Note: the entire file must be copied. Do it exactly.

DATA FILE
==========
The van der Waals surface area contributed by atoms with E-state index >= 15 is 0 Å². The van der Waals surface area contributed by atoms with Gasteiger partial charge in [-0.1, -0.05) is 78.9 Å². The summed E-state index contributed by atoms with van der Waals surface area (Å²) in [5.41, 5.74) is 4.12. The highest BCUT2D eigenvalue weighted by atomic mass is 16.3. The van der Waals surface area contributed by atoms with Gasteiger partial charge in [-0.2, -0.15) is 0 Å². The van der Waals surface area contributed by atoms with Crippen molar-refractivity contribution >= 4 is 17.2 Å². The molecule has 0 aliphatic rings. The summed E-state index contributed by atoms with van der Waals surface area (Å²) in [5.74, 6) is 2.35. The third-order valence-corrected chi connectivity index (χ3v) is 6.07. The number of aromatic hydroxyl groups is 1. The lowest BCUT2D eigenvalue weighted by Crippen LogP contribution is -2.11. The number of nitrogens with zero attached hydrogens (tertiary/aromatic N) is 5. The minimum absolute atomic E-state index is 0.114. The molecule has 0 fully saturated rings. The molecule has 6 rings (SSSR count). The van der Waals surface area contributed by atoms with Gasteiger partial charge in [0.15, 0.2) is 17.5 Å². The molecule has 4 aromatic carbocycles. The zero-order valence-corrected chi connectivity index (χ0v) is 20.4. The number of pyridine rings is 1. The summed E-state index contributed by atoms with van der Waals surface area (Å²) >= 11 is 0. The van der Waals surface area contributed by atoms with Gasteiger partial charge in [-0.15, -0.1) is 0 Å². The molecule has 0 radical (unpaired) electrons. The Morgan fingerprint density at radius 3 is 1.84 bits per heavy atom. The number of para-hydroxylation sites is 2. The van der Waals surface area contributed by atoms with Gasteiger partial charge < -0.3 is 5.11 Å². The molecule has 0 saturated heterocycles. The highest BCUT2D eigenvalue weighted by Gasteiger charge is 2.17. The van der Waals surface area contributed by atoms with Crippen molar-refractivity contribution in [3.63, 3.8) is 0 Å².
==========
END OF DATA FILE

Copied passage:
The van der Waals surface area contributed by atoms with E-state index >= 15 is 0 Å². The van der Waals surface area contributed by atoms with Gasteiger partial charge in [-0.1, -0.05) is 78.9 Å². The summed E-state index contributed by atoms with van der Waals surface area (Å²) in [5.41, 5.74) is 4.12. The highest BCUT2D eigenvalue weighted by atomic mass is 16.3. The van der Waals surface area contributed by atoms with Gasteiger partial charge in [-0.2, -0.15) is 0 Å². The van der Waals surface area contributed by atoms with Crippen molar-refractivity contribution >= 4 is 17.2 Å². The molecule has 0 aliphatic rings. The summed E-state index contributed by atoms with van der Waals surface area (Å²) in [5.74, 6) is 2.35. The third-order valence-corrected chi connectivity index (χ3v) is 6.07. The number of aromatic hydroxyl groups is 1. The lowest BCUT2D eigenvalue weighted by Crippen LogP contribution is -2.11. The number of nitrogens with zero attached hydrogens (tertiary/aromatic N) is 5. The minimum absolute atomic E-state index is 0.114. The molecule has 0 fully saturated rings. The molecule has 6 rings (SSSR count). The van der Waals surface area contributed by atoms with Gasteiger partial charge in [0.15, 0.2) is 17.5 Å². The molecule has 4 aromatic carbocycles. The zero-order valence-corrected chi connectivity index (χ0v) is 20.4. The number of pyridine rings is 1. The summed E-state index contributed by atoms with van der Waals surface area (Å²) >= 11 is 0. The van der Waals surface area contributed by atoms with Gasteiger partial charge in [-0.15, -0.1) is 0 Å². The molecule has 0 radical (unpaired) electrons. The Morgan fingerprint density at radius 3 is 1.84 bits per heavy atom. The number of para-hydroxylation sites is 2. The van der Waals surface area contributed by atoms with Gasteiger partial charge < -0.3 is 5.11 Å². The molecule has 0 saturated heterocycles. The highest BCUT2D eigenvalue weighted by Gasteiger charge is 2.17. The van der Waals surface area contributed by atoms with Crippen molar-refractivity contribution in [3.63, 3.8) is 0 Å².